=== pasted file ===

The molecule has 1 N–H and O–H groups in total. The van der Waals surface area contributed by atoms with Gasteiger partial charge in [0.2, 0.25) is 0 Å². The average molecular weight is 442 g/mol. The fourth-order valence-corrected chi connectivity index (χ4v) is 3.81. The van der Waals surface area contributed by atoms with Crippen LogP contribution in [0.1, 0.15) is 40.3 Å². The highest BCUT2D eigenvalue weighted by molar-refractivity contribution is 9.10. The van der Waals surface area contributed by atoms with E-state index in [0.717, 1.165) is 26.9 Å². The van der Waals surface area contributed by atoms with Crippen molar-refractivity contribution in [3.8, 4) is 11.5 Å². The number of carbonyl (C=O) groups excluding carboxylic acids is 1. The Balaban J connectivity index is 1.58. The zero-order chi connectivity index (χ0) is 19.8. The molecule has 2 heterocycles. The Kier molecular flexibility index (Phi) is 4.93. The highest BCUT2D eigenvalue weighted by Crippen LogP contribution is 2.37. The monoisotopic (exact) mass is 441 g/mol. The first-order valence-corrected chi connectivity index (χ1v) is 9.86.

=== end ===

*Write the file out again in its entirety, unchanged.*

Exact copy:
The molecule has 1 N–H and O–H groups in total. The van der Waals surface area contributed by atoms with Gasteiger partial charge in [0.2, 0.25) is 0 Å². The average molecular weight is 442 g/mol. The fourth-order valence-corrected chi connectivity index (χ4v) is 3.81. The van der Waals surface area contributed by atoms with Crippen LogP contribution in [0.1, 0.15) is 40.3 Å². The highest BCUT2D eigenvalue weighted by molar-refractivity contribution is 9.10. The van der Waals surface area contributed by atoms with E-state index in [0.717, 1.165) is 26.9 Å². The van der Waals surface area contributed by atoms with Crippen molar-refractivity contribution in [3.8, 4) is 11.5 Å². The number of carbonyl (C=O) groups excluding carboxylic acids is 1. The Balaban J connectivity index is 1.58. The zero-order chi connectivity index (χ0) is 19.8. The molecule has 2 heterocycles. The Kier molecular flexibility index (Phi) is 4.93. The highest BCUT2D eigenvalue weighted by Crippen LogP contribution is 2.37. The monoisotopic (exact) mass is 441 g/mol. The first-order valence-corrected chi connectivity index (χ1v) is 9.86.